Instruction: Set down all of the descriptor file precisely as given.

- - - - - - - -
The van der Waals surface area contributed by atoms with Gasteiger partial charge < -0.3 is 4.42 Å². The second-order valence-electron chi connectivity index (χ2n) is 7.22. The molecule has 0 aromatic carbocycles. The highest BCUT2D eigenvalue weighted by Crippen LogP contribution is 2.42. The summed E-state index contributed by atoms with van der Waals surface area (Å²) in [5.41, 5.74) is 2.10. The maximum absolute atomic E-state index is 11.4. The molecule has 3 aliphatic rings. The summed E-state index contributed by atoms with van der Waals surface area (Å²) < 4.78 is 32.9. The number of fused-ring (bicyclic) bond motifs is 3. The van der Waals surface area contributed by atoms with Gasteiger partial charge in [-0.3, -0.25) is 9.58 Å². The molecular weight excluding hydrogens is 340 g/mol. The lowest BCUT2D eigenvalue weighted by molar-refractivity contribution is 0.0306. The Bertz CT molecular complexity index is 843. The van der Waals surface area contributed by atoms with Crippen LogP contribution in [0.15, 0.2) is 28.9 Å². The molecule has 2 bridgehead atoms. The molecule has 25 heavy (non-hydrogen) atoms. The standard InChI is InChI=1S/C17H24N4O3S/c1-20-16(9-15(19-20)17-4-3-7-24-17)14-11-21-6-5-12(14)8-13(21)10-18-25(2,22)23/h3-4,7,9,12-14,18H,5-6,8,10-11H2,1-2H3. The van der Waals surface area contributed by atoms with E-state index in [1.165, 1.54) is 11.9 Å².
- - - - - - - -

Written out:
The van der Waals surface area contributed by atoms with Gasteiger partial charge < -0.3 is 4.42 Å². The second-order valence-electron chi connectivity index (χ2n) is 7.22. The molecule has 0 aromatic carbocycles. The highest BCUT2D eigenvalue weighted by Crippen LogP contribution is 2.42. The summed E-state index contributed by atoms with van der Waals surface area (Å²) in [5.41, 5.74) is 2.10. The maximum absolute atomic E-state index is 11.4. The molecule has 3 aliphatic rings. The summed E-state index contributed by atoms with van der Waals surface area (Å²) < 4.78 is 32.9. The number of fused-ring (bicyclic) bond motifs is 3. The van der Waals surface area contributed by atoms with Gasteiger partial charge in [-0.3, -0.25) is 9.58 Å². The molecular weight excluding hydrogens is 340 g/mol. The lowest BCUT2D eigenvalue weighted by molar-refractivity contribution is 0.0306. The Bertz CT molecular complexity index is 843. The van der Waals surface area contributed by atoms with Crippen LogP contribution in [0.15, 0.2) is 28.9 Å². The molecule has 2 bridgehead atoms. The molecule has 25 heavy (non-hydrogen) atoms. The standard InChI is InChI=1S/C17H24N4O3S/c1-20-16(9-15(19-20)17-4-3-7-24-17)14-11-21-6-5-12(14)8-13(21)10-18-25(2,22)23/h3-4,7,9,12-14,18H,5-6,8,10-11H2,1-2H3. The van der Waals surface area contributed by atoms with E-state index in [1.165, 1.54) is 11.9 Å².